A video lesson which shows you an interesting place in America.
The English is spoken at 75% of normal speed.
Great English listening and reading practice.
This video is all about Guadalupe Mountains National Park.
Cool America
About the U.S.A.

About the U.S.A. is an American Studies reader that examines the customs, government, and history of the United States of America. The text provides a wealth of information on U.S. geography and history; the roles of local, state, and federal government; national holidays and symbols; the Constitution; and citizenship. The book, which was written for intermediate to advanced learners of English, contains a range of activities for language students to practice listening, speaking, reading, and writing. (opens to a new PDF window) Great English reading practice.
About America

Learn about the fascinating history and government of the United States of America. Lessons include content on American Government, American History, and Integrated Civics. Handouts with interactive games and student-centered activities encompass all four language skills: speaking, listening, reading, and writing. Great English reading practice for beginning to intermediate students.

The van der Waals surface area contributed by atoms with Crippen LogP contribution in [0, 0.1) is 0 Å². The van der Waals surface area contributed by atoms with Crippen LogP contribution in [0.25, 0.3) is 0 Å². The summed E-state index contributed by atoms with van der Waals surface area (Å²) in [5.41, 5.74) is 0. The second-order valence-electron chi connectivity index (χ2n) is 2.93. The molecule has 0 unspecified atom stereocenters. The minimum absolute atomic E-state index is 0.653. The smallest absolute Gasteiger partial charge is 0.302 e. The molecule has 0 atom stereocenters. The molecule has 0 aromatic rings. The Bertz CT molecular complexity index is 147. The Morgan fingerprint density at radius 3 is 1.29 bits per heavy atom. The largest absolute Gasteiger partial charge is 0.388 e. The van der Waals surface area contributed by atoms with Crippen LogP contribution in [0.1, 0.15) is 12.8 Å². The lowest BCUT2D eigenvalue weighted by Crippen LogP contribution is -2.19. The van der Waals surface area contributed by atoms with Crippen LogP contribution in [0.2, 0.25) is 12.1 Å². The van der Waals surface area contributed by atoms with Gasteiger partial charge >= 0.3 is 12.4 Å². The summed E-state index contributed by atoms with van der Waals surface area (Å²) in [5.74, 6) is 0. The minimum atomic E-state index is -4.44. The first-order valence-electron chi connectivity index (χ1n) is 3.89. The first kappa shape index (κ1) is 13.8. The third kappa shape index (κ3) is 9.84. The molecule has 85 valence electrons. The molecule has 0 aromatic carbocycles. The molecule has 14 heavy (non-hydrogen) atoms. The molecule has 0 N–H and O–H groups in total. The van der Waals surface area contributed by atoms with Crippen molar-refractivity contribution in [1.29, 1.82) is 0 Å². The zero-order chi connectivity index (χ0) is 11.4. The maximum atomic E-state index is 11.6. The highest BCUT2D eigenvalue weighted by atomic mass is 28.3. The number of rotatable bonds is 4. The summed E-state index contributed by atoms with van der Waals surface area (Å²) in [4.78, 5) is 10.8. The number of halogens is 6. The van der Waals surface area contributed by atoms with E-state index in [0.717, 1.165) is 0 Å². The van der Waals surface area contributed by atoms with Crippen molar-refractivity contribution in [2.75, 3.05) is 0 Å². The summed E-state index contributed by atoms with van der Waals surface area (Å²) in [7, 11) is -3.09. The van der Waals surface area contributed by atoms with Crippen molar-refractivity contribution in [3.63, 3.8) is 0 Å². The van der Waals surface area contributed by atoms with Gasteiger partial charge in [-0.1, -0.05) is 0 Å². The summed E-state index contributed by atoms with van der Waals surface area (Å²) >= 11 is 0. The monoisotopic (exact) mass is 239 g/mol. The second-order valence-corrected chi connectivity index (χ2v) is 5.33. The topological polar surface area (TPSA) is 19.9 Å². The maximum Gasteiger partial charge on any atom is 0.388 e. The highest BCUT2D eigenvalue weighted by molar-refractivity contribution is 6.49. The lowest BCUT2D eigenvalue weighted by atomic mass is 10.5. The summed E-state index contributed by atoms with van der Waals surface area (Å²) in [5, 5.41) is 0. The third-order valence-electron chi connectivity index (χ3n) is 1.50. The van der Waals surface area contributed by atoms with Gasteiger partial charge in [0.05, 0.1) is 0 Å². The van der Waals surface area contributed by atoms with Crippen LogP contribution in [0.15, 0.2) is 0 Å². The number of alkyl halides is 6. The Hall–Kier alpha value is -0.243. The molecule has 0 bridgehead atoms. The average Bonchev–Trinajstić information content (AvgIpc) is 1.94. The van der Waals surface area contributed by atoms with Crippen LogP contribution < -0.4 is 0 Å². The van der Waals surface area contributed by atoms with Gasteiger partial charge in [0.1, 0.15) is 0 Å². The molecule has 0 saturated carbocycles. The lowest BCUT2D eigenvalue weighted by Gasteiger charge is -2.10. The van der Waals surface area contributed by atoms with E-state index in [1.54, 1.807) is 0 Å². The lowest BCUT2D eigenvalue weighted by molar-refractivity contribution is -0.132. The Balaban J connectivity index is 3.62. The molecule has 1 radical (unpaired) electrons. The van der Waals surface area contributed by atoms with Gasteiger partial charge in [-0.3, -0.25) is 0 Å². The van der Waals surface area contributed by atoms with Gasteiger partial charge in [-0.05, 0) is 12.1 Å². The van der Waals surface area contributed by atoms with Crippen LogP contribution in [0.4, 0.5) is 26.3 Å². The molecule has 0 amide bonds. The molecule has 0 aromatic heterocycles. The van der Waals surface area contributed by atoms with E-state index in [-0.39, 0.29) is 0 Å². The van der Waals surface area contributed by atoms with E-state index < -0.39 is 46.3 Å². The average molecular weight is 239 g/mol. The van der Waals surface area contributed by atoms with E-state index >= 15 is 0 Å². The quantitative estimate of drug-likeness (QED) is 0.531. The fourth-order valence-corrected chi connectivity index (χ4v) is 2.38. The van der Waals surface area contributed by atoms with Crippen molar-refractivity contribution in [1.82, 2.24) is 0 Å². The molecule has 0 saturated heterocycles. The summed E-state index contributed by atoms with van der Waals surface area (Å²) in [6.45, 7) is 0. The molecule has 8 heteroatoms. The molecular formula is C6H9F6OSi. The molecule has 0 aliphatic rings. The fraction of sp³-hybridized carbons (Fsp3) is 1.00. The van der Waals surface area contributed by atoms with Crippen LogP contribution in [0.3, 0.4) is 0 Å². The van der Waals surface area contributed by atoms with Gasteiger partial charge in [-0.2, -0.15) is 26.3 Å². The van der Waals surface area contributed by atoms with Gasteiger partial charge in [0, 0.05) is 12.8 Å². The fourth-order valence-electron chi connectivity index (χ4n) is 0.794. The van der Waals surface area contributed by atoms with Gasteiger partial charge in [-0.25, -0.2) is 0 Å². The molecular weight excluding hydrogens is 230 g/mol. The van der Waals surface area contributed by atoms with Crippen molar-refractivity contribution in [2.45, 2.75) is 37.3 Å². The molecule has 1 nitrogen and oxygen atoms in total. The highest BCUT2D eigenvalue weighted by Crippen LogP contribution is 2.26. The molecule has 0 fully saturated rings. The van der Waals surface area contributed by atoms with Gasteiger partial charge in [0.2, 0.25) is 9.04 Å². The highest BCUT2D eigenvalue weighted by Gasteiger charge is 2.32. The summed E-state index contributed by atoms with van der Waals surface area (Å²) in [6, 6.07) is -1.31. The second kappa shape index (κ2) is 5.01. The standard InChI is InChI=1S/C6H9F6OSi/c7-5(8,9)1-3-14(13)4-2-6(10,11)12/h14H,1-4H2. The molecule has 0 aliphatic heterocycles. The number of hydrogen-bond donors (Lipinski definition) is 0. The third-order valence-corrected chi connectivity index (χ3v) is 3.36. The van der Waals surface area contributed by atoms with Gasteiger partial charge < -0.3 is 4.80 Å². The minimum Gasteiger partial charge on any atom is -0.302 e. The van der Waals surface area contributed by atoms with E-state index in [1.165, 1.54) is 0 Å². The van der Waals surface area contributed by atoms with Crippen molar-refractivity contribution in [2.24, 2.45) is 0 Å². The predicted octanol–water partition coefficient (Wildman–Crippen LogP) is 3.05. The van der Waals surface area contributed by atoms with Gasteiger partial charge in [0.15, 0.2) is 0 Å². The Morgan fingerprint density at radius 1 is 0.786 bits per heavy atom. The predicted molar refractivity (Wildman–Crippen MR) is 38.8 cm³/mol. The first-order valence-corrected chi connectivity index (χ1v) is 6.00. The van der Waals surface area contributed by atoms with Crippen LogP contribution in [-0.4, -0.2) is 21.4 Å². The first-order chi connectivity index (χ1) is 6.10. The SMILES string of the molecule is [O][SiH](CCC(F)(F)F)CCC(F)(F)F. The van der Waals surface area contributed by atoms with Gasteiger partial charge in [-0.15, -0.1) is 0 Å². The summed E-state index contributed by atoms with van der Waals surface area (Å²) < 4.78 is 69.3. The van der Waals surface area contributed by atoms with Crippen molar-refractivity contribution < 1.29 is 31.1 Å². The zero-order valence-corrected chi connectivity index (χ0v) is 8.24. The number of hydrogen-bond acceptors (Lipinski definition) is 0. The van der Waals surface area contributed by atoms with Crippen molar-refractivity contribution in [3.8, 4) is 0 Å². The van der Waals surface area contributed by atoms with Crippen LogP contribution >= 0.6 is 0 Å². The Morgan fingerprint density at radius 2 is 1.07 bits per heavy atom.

American Teens Talk!

Americans Teens Talk! is a collection of interviews of American high school students. Each interview is accompanied by vocabulary notes and discussion questions. The interviews in American Teens Talk! give learners a view into the lives of adolescents in the U.S. Through the written format of the interviews, learners are able to increase their vocabulary, practice their reading and listening skills, engage in discussions, and learn more about U.S. culture. These interviews come with audio programs. Great English listening and reading
Sing Out Loud Children's Songs

Sing Out Loud Children's Songs includes popular children's songs in the U.S.A. Posters accompany the individual Sing Out Loud Children's Songs. These songs come with audio programs. Great English listening and reading practice.